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DEBT AND TAXES: The Bush Administration's Tax Plan

with Michael J. Boskin, Robert Reichvia Uncommon Knowledge
Thursday, January 30, 2003

In January 2003, the Bush administration unveiled a package of proposed new tax cuts, including provisions to eliminate the taxation of dividends and make permanent the 2001 tax cut. President Bush called the plan "an immediate boost to the economy" as well as "essential for the long run to lay the groundwork for future growth and prosperity." Critics have said that the plan doesn't provide short-term economic stimulus and endangers long-term growth and prosperity. Is the Bush tax plan good for the economy or not?

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Beating the Odds

by David Brady, Morris P. Fiorinavia Hoover Digest
Thursday, January 30, 2003

With the slow economy and a slew of corporate scandals making headlines, the Democrats should have swept last fall’s midterm elections. What happened? An analysis by Hoover fellows David W. Brady and Morris P. Fiorina.

THINKING GREEN OR THINKING GREENBACKS: President Bush's Environmental Policy

with Terry Anderson, Mark Hertsgaardvia Uncommon Knowledge
Thursday, January 30, 2003

During the 2000 presidential campaign, George W. Bush said, "Prosperity will mean little if we leave future generations a world of polluted air, toxic lakes and rivers and vanished forests." So after two years in office, how has President Bush done as the chief steward of our nation's air, water, and land? Is the Bush environmental record the disaster that critics contend? Or has the administration just done a poor job of articulating its vision for new ways of caring for the environment?

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America Lays It on the Line

by Charles Hillvia Hoover Digest
Thursday, January 30, 2003

The Bush Doctrine could transform international relations for generations to come. By Hoover fellow Charles Hill.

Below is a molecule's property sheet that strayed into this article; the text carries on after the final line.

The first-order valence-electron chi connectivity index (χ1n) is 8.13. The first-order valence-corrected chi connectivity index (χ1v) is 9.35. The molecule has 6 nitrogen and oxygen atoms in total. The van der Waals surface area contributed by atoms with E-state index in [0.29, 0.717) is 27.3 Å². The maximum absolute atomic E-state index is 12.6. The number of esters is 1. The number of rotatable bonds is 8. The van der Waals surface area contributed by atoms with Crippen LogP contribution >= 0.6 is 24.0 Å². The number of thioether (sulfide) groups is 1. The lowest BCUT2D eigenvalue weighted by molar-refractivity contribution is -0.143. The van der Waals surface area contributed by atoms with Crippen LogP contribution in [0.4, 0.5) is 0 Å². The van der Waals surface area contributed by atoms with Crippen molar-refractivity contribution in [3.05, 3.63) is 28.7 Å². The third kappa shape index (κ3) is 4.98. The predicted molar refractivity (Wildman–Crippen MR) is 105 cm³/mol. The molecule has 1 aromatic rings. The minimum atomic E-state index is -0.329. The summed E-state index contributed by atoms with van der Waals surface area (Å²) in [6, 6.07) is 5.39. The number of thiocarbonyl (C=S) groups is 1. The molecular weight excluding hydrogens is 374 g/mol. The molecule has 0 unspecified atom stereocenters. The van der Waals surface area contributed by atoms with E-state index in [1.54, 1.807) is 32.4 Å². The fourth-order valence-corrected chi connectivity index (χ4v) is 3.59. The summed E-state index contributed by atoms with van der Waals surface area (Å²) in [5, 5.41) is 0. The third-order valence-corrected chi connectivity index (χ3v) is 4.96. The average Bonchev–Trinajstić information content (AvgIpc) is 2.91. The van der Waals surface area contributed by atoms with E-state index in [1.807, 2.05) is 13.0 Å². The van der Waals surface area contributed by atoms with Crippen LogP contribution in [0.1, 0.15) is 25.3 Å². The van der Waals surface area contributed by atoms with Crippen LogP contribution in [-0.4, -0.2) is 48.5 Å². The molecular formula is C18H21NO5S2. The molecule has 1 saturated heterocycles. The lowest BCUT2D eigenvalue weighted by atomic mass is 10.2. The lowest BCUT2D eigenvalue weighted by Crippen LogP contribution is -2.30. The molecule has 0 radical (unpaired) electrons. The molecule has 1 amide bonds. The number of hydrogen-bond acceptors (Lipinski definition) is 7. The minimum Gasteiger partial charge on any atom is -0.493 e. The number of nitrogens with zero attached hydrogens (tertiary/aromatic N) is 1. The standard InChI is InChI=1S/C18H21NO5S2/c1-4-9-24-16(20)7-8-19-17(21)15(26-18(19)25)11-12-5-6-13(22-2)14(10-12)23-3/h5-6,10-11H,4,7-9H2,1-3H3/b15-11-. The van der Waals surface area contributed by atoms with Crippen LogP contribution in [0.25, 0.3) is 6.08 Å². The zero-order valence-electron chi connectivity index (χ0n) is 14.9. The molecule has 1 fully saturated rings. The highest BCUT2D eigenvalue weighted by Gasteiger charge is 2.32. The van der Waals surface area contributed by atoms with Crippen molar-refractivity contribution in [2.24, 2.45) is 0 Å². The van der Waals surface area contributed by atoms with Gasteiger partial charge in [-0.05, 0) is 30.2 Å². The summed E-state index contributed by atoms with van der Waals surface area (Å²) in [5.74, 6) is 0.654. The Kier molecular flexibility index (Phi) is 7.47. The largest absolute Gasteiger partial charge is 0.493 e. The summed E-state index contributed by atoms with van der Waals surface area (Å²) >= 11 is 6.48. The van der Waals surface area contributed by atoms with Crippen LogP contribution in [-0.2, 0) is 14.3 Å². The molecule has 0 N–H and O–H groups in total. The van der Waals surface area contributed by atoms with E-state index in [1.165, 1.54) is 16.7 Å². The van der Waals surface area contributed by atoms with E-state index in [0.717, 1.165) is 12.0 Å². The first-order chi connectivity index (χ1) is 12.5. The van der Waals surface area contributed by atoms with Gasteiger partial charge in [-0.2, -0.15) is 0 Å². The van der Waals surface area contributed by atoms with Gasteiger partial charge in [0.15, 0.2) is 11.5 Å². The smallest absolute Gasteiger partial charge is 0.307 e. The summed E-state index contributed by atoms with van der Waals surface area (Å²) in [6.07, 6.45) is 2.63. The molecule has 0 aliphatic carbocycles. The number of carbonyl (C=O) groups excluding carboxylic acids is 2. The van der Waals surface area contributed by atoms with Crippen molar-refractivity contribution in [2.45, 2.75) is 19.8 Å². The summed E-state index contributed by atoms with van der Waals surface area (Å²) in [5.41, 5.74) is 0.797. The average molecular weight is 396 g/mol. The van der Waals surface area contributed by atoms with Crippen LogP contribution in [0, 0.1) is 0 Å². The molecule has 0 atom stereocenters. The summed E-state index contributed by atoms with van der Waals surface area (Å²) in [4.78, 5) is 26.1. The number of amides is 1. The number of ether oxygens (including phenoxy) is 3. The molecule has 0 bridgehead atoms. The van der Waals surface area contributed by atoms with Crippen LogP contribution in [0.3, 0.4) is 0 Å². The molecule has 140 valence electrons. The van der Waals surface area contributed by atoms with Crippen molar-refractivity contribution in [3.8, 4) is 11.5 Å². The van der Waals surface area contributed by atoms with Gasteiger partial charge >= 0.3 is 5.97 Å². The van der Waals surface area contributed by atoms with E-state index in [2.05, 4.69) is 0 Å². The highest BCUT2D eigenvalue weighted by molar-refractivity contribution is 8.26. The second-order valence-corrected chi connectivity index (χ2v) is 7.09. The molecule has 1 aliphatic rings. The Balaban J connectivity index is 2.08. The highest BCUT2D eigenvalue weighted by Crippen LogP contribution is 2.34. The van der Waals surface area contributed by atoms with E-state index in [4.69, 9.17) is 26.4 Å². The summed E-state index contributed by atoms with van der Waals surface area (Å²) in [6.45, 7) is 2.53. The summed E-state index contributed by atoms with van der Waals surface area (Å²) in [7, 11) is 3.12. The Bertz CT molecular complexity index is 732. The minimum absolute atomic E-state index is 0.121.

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A Man for All Seasons

by Michael McFaulvia Hoover Digest
Thursday, January 30, 2003

Introducing a new, more flexible George W. Bush. By Hoover fellow Michael McFaul.

Why Big Government Is Still the Problem

by Dinesh D’Souzavia Hoover Digest
Thursday, January 30, 2003

Is the era of big government really over? In a word, hardly. By Hoover fellow Dinesh D’Souza.

THE EMPIRE STRIKES FIRST? The National Security Strategy of the United States

with Eliot Cohen, Peter Tarnoffvia Uncommon Knowledge
Thursday, January 16, 2003

In September 2002, President Bush released the first National Security Strategy report of his administration. Crafted by the president, his national security adviser, Condoleezza Rice, and a team of experts both inside and outside government, the report lays out what some have called "the most important reformulation of U.S. grand strategy in more than half a century." Proponents say that the National Security Strategy presents the case for the responsible and justified use of American power, but critics call it a dangerous "doctrine without limits." Who's right?

Analysis and Commentary

The 2002 Elections: Much Sound, Little Fury

by David Brady, Morris P. Fiorinavia Hoover Daily Report
Monday, December 30, 2002

What the switch in control will change is the "show time" aspects of the Senate process.

Analysis and Commentary

Leaving Many Children Behind

by Chester E. Finn Jr.via Hoover Daily Report
Monday, December 9, 2002

This halfhearted choice provision was supposed to take immediate effect for pupils in more than 8,000 schools that have already lingered for two years or more on their states' lists of education failures.

REAGAN'S WAR: Who Won the Cold War

with Michael McFaul, Peter Schweizer, Barton Bernsteinvia Uncommon Knowledge
Monday, November 11, 2002

Did Ronald Reagan win the cold war? It's been a dozen years since its end—time enough to look back on the era with some historical perspective. And one question that historians continue to argue about is the role that Ronald Reagan, the man and his policies, played in bringing the cold war to an end. To what extent did Reagan's cold war strategy build on efforts of previous administrations and to what extent was it new? Did the Soviet Union collapse as a result of external pressure or internal weakness?

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